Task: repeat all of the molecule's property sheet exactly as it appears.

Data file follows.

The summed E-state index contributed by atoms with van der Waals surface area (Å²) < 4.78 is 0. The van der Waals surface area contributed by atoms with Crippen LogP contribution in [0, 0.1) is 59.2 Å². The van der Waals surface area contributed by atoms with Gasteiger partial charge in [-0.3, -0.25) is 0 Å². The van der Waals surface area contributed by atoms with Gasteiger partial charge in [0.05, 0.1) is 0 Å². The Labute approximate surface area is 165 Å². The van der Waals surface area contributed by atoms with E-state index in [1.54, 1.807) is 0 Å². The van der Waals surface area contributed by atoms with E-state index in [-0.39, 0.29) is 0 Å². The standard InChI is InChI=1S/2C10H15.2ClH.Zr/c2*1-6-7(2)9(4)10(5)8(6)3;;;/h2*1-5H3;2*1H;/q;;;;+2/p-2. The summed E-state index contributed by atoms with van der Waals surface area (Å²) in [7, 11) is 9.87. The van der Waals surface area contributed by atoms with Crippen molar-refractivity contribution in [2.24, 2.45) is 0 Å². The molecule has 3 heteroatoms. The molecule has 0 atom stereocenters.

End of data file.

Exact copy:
The summed E-state index contributed by atoms with van der Waals surface area (Å²) < 4.78 is 0. The van der Waals surface area contributed by atoms with Crippen LogP contribution in [0, 0.1) is 59.2 Å². The van der Waals surface area contributed by atoms with Gasteiger partial charge in [-0.3, -0.25) is 0 Å². The van der Waals surface area contributed by atoms with Gasteiger partial charge in [0.05, 0.1) is 0 Å². The Labute approximate surface area is 165 Å². The van der Waals surface area contributed by atoms with E-state index in [1.54, 1.807) is 0 Å². The van der Waals surface area contributed by atoms with E-state index in [-0.39, 0.29) is 0 Å². The standard InChI is InChI=1S/2C10H15.2ClH.Zr/c2*1-6-7(2)9(4)10(5)8(6)3;;;/h2*1-5H3;2*1H;/q;;;;+2/p-2. The summed E-state index contributed by atoms with van der Waals surface area (Å²) in [7, 11) is 9.87. The van der Waals surface area contributed by atoms with Crippen molar-refractivity contribution in [2.24, 2.45) is 0 Å². The molecule has 3 heteroatoms. The molecule has 0 atom stereocenters.